Gaelic Ribaldry

 

 

I’m happy to report the release of another book on Scottish Gaelic tradition, this time of a much more jovial nature: The Naughty Little Book of Gaelic, a title suggested by my lovely wife, which I forgot to acknowledge in the book itself. (Oops… Who’s naughty now?)
Naughty

This is a collection of Gaelic terms, idioms and creative expressions related to swearing, cursing, smoking, drinking and sex – all of the stuff you wanted to ask your Gaelic teacher, but didn’t. I tapped a very wide range of sources of this, from the oral tradition of friends in Scotland and Nova Scotia, and from various printed articles and books going back to the 18th and 19th centuries. It was fun to produce and the artist Arden Powell did a fantastic job creating illustrations that are clever, funny and visually evocative of medieval Celtic art. I’m very proud of the results.

Although this is mostly for fun – the kind of light-hearted, adult humour that has seldom made it into Gaelic curricular materials – I do have one serious aim in this, which is to further liberate Gaelic culture from another layer of shackles, the shackles of puritanical religion and morality, which was actually fairly late in arriving in the Gaelic world. There are a number of reasons for this self-imposed censorship: the self-consciousness of being cast as less civilized and refined than the anglophone metropole, the inward focus of religion rejecting the secular world with which it could no longer effectively engage, etc. For whatever reasons this happened, it has cut many Gaels (or at least Gaelic learners) off from an important aspect of their humanity, or thrust others too deeply into it (a topic I discuss in a previous blog entry on alcoholism).

These are complex and treacherous waters, so I won’t go any further than to relate a bawdy Gaelic anecdote that I did not include in the book, as it requires too much explanation. There are numerous variants of this, and I heard it several times (for example, in the excellent BBC Radio nan Gàidheal series Fear Beag a’ Chridhe Mhóir) before I realized that it actually was a bawdy bit of humour, at least originally.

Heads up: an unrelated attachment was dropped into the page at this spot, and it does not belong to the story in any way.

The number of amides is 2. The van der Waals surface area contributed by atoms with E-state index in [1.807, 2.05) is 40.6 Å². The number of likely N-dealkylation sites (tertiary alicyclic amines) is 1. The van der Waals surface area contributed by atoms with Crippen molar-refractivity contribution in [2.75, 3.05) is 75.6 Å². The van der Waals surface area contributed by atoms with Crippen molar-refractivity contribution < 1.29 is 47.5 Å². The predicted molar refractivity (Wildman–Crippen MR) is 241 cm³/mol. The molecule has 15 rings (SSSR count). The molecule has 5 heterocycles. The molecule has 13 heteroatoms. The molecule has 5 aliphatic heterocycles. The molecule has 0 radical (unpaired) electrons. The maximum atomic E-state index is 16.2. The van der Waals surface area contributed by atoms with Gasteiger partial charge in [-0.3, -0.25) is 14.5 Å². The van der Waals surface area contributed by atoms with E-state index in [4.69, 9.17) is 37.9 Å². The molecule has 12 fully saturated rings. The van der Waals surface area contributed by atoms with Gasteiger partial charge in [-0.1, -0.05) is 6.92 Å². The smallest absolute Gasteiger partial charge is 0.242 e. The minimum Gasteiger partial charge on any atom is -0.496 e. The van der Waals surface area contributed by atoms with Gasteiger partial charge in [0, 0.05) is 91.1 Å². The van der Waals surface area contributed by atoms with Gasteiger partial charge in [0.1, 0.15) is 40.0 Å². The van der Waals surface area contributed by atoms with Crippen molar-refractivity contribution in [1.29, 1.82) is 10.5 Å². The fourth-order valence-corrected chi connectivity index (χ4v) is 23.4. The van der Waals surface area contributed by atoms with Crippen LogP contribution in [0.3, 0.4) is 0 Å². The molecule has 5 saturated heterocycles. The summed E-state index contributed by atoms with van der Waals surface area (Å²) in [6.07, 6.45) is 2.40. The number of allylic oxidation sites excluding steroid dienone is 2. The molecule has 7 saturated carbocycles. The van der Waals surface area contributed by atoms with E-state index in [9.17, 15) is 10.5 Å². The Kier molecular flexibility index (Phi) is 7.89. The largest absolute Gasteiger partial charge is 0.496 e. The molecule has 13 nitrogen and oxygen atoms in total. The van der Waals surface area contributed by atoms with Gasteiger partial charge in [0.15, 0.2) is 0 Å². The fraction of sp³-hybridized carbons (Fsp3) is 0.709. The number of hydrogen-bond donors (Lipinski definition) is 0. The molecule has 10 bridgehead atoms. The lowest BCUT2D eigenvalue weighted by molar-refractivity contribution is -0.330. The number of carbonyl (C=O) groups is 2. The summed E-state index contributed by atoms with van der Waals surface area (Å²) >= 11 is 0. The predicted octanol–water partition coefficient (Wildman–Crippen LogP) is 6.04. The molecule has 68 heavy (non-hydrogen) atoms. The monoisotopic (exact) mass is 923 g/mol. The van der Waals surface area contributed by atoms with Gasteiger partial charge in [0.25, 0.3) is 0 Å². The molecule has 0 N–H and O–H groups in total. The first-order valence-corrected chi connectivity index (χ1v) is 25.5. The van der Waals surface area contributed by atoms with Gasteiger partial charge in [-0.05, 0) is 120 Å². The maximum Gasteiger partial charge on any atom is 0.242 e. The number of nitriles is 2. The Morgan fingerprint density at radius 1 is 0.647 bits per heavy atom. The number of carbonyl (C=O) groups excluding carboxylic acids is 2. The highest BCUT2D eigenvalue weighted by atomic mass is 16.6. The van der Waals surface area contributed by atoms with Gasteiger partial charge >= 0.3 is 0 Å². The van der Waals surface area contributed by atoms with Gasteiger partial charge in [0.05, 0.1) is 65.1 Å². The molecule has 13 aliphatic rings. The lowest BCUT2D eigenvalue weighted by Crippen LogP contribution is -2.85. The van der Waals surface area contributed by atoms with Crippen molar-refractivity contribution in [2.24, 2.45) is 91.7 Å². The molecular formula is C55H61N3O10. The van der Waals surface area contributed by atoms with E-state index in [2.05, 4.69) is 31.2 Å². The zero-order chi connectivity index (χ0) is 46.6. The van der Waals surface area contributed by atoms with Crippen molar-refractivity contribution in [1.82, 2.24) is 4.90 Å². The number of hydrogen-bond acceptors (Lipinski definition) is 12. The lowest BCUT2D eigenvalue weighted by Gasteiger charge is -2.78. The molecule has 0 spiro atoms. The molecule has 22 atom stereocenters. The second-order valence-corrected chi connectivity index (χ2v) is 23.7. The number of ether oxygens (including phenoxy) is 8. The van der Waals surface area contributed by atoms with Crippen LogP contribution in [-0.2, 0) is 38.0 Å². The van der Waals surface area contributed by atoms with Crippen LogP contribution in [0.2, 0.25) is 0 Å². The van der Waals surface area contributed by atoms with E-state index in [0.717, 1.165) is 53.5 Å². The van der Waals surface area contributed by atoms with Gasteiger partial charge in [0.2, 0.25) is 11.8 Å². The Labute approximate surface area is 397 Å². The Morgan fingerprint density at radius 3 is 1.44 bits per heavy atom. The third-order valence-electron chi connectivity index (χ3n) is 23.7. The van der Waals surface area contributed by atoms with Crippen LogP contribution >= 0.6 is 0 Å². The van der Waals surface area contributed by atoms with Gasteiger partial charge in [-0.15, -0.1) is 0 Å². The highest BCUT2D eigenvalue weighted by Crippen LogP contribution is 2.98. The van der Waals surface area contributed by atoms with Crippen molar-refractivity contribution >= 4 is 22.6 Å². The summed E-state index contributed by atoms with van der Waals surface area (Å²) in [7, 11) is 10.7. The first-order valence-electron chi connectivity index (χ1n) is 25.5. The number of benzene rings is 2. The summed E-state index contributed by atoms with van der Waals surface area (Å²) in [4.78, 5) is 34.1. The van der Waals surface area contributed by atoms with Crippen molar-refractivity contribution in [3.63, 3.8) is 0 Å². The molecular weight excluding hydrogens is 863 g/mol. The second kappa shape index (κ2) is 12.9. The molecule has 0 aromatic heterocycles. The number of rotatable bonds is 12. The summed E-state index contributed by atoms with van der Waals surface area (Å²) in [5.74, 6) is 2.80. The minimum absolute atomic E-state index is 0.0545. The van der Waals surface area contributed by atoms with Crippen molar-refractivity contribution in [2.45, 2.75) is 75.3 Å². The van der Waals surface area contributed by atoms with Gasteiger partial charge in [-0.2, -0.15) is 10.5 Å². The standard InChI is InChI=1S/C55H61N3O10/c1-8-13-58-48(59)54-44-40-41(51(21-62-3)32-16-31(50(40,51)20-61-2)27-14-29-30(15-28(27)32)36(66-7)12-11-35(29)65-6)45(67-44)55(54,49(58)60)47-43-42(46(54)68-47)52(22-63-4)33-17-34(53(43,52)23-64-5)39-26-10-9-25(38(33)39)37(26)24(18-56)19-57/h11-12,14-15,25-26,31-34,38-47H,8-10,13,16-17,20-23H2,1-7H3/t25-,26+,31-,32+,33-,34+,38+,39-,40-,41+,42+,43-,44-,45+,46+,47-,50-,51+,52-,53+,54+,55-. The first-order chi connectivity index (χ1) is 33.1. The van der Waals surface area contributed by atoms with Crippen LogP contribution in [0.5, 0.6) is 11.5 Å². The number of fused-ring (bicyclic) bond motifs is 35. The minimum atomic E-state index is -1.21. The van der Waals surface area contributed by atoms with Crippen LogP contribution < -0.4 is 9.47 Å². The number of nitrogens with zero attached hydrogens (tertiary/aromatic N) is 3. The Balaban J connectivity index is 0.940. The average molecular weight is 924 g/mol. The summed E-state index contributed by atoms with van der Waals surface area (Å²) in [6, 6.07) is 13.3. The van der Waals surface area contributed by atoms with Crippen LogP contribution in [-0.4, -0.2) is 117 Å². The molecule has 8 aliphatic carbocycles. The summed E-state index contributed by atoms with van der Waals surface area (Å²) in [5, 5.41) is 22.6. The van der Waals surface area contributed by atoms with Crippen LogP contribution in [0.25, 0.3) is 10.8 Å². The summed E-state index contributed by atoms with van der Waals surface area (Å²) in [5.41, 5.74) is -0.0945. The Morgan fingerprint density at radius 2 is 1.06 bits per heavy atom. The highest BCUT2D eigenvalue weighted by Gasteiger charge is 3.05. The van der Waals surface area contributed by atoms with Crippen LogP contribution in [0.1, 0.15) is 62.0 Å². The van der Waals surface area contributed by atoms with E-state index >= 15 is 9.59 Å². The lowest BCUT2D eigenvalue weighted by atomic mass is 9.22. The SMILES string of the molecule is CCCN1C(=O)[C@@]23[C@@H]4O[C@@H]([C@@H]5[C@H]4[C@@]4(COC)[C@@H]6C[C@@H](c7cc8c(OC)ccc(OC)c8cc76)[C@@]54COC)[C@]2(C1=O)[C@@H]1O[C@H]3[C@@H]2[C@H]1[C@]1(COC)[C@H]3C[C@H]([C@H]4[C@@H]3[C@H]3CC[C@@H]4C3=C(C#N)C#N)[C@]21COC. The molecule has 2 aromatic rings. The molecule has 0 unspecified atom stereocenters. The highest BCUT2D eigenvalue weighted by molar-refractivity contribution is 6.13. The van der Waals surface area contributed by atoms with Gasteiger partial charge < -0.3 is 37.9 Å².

The main character in the anecdote is Alasdair mac Mhaighstir Alasdair, an extremely important and influential Scottish Gaelic poet of the mid-18th century who actually did compose bawdy poetry that went through several generations of censorship. He visited the poet Iain MacCodruim three times while he was in North Uist (and stole some of his poetry).

Alasdair needs to cross the flood-plain that separates North Uist from Benbecula and encounters a woman at the crossing point. In some versions of the anecdote, this woman is an t-Aigeannach, a poetess with whom he certainly did exchange heated verses. The woman is carrying under her arm a cock (commonly called a “rooster” in North America to avoid evoking the universal sexual connotations of this bird).

When Alasdair sees her, he attempts to provoke her with the question: “Dé a’ phrìs, dé an uair, dé an doimhneachd?” (“What price, what time, how deep?”) The innocent interpretation of the question is that he is simply about the price of the “cock,” the time for low tide (when it is safe to cross), and how deep the water will be. If you are an adult, you can figure out the more raunchy interpretation of the question.

However, without missing a beat, she answered, “Tha e an déidh a h-ochd gu ruig an naoidh, doimhneachd na goibhlean, is ochd sgillinn deug.” (“It is after eight going on nine, as deep as the crotch, 18 shillings.”) It is understood implicitly that her quick and clever response made her the winner of that round.

This reminds me of a note in the booklet I used for much of the sexually explicit material. Gaels did not consider the words for genitalia to be inherently shameful, and a young maiden could exclaim “Bod ort!” (“A penis for you!”) in surprise without self-consciousness or fear of being judged as morally loose by her community. What does it mean for a culture to lose its own moral compass by feeling compelled to adopt that of another, or fear being labelled as lacking in moral virtue and civilization if it doesn’t?

4 thoughts on “Gaelic Ribaldry

  1. I believe it is a time-honoured tradition amongst Sabhal Mòr Ostaig students to secretively transmit and use illicit Gaelic swear words and phrases. I certainly found it amusing when I was there. What is particularly fascinating to me is the number of times I’ve heard in Nova Scotia that Gaelic is a “clean” language without swear words or bawdry. That impression no doubt comes in part because the words we deem inappropriate change over time whereas Nova Scotia Gaelic speakers have not necessarily had opportunities to hear or develop “new” swear words, innuendo, or other “inappropriate” language. But is it healthy for a language to be “clean”? Doesn’t that mean that Gaelic speakers lack the language and images to express a full range of human emotions, reactions, and humour?

    Meal do naidheachd air an leabhar — bidh mi toilichte a leughadh.

  2. Ho-ho! Math fhèin! Bha làn thìde againn air seo.

    Tha a’ Ghàidhlig – no mar a tha i air a riochdachadh – air a bhith fada ro ‘shnog’ is ‘modhail’. Air an làimh eile, nuair a bhruidhneas tu ri Gaidheil ann an taigh-seinnse no air raon-chluich, ball-coise is eile, gheibh thu sàr bhrithrachas de ghuidheachdan.

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